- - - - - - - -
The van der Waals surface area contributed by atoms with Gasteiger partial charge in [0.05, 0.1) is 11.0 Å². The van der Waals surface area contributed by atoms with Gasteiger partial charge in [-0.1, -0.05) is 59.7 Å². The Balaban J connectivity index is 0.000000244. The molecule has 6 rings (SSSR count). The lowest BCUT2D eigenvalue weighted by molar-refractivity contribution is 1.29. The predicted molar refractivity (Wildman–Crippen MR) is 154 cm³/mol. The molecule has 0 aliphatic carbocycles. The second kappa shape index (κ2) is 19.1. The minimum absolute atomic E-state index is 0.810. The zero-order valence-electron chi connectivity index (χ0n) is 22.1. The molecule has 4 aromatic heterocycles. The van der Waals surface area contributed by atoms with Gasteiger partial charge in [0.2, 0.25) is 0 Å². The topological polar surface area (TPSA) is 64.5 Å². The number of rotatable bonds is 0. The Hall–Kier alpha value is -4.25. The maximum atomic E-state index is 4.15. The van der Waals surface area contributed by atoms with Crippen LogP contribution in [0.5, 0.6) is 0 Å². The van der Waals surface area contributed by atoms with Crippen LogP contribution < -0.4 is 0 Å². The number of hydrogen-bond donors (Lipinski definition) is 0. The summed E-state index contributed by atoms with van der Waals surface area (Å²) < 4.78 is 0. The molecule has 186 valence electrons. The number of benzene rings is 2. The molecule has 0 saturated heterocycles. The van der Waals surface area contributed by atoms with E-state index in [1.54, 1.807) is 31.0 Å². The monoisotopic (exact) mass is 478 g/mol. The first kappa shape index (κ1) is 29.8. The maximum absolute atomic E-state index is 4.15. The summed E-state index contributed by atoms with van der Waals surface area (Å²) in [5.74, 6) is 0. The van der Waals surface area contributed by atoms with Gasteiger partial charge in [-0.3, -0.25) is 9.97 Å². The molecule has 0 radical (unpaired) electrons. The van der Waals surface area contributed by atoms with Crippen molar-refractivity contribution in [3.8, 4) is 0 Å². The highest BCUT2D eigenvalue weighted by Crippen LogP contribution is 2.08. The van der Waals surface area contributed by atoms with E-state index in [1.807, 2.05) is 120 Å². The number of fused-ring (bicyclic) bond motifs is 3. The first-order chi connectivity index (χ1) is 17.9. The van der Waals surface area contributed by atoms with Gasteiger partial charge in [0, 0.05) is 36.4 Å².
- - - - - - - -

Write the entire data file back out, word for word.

The van der Waals surface area contributed by atoms with Gasteiger partial charge in [0.05, 0.1) is 11.0 Å². The van der Waals surface area contributed by atoms with Gasteiger partial charge in [-0.1, -0.05) is 59.7 Å². The Balaban J connectivity index is 0.000000244. The molecule has 6 rings (SSSR count). The lowest BCUT2D eigenvalue weighted by molar-refractivity contribution is 1.29. The predicted molar refractivity (Wildman–Crippen MR) is 154 cm³/mol. The molecule has 0 aliphatic carbocycles. The second kappa shape index (κ2) is 19.1. The minimum absolute atomic E-state index is 0.810. The zero-order valence-electron chi connectivity index (χ0n) is 22.1. The molecule has 4 aromatic heterocycles. The van der Waals surface area contributed by atoms with Gasteiger partial charge in [0.2, 0.25) is 0 Å². The topological polar surface area (TPSA) is 64.5 Å². The number of rotatable bonds is 0. The Hall–Kier alpha value is -4.25. The maximum atomic E-state index is 4.15. The van der Waals surface area contributed by atoms with Crippen LogP contribution in [0.5, 0.6) is 0 Å². The van der Waals surface area contributed by atoms with Crippen LogP contribution < -0.4 is 0 Å². The number of hydrogen-bond donors (Lipinski definition) is 0. The summed E-state index contributed by atoms with van der Waals surface area (Å²) < 4.78 is 0. The molecule has 186 valence electrons. The number of benzene rings is 2. The molecule has 0 saturated heterocycles. The van der Waals surface area contributed by atoms with E-state index in [1.54, 1.807) is 31.0 Å². The monoisotopic (exact) mass is 478 g/mol. The first kappa shape index (κ1) is 29.8. The maximum absolute atomic E-state index is 4.15. The summed E-state index contributed by atoms with van der Waals surface area (Å²) in [5.74, 6) is 0. The van der Waals surface area contributed by atoms with Gasteiger partial charge in [-0.3, -0.25) is 9.97 Å². The molecule has 0 radical (unpaired) electrons. The van der Waals surface area contributed by atoms with Crippen molar-refractivity contribution in [3.8, 4) is 0 Å². The highest BCUT2D eigenvalue weighted by Crippen LogP contribution is 2.08. The van der Waals surface area contributed by atoms with E-state index in [1.807, 2.05) is 120 Å². The number of fused-ring (bicyclic) bond motifs is 3. The first-order chi connectivity index (χ1) is 17.9. The van der Waals surface area contributed by atoms with Gasteiger partial charge in [0, 0.05) is 36.4 Å².